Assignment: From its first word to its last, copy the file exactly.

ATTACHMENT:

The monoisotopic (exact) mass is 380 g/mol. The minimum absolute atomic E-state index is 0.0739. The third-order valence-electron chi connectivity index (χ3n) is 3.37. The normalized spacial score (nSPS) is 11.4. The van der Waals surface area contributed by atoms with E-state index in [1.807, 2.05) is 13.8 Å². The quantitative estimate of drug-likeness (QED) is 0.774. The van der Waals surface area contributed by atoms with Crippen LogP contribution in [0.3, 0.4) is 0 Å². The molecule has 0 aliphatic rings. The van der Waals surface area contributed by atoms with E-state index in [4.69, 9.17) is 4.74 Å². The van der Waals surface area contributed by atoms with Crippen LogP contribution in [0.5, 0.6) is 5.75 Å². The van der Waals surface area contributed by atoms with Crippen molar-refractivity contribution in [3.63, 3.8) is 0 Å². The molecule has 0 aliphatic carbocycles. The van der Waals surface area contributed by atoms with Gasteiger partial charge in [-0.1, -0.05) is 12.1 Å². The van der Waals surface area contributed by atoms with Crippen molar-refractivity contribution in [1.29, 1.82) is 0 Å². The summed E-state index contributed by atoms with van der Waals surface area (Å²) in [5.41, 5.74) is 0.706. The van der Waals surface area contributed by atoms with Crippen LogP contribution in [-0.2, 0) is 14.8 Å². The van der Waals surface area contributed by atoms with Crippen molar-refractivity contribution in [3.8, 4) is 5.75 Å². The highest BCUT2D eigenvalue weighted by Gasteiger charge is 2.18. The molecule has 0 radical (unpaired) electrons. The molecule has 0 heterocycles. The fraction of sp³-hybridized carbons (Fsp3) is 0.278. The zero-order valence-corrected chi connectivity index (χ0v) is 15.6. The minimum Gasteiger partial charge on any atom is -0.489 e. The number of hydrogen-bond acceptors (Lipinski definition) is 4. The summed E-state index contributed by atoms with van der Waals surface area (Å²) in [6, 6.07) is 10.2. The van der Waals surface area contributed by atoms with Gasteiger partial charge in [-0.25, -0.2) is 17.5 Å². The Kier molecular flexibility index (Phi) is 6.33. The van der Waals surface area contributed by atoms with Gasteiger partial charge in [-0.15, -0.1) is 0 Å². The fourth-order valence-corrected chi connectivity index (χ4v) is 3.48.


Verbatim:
The monoisotopic (exact) mass is 380 g/mol. The minimum absolute atomic E-state index is 0.0739. The third-order valence-electron chi connectivity index (χ3n) is 3.37. The normalized spacial score (nSPS) is 11.4. The van der Waals surface area contributed by atoms with E-state index in [1.807, 2.05) is 13.8 Å². The quantitative estimate of drug-likeness (QED) is 0.774. The van der Waals surface area contributed by atoms with Crippen LogP contribution in [0.3, 0.4) is 0 Å². The molecule has 0 aliphatic rings. The van der Waals surface area contributed by atoms with E-state index in [4.69, 9.17) is 4.74 Å². The van der Waals surface area contributed by atoms with Crippen LogP contribution in [0.5, 0.6) is 5.75 Å². The van der Waals surface area contributed by atoms with Crippen molar-refractivity contribution in [3.63, 3.8) is 0 Å². The molecule has 0 aliphatic carbocycles. The van der Waals surface area contributed by atoms with Gasteiger partial charge in [-0.1, -0.05) is 12.1 Å². The van der Waals surface area contributed by atoms with Crippen molar-refractivity contribution in [1.29, 1.82) is 0 Å². The summed E-state index contributed by atoms with van der Waals surface area (Å²) in [5.41, 5.74) is 0.706. The van der Waals surface area contributed by atoms with Crippen LogP contribution in [-0.2, 0) is 14.8 Å². The van der Waals surface area contributed by atoms with Crippen molar-refractivity contribution in [3.8, 4) is 5.75 Å². The highest BCUT2D eigenvalue weighted by Gasteiger charge is 2.18. The molecule has 0 radical (unpaired) electrons. The molecule has 0 heterocycles. The fraction of sp³-hybridized carbons (Fsp3) is 0.278. The zero-order valence-corrected chi connectivity index (χ0v) is 15.6. The minimum Gasteiger partial charge on any atom is -0.489 e. The number of hydrogen-bond acceptors (Lipinski definition) is 4. The summed E-state index contributed by atoms with van der Waals surface area (Å²) in [6, 6.07) is 10.2. The van der Waals surface area contributed by atoms with Gasteiger partial charge in [-0.25, -0.2) is 17.5 Å². The Kier molecular flexibility index (Phi) is 6.33. The van der Waals surface area contributed by atoms with Gasteiger partial charge in [-0.15, -0.1) is 0 Å². The fourth-order valence-corrected chi connectivity index (χ4v) is 3.48.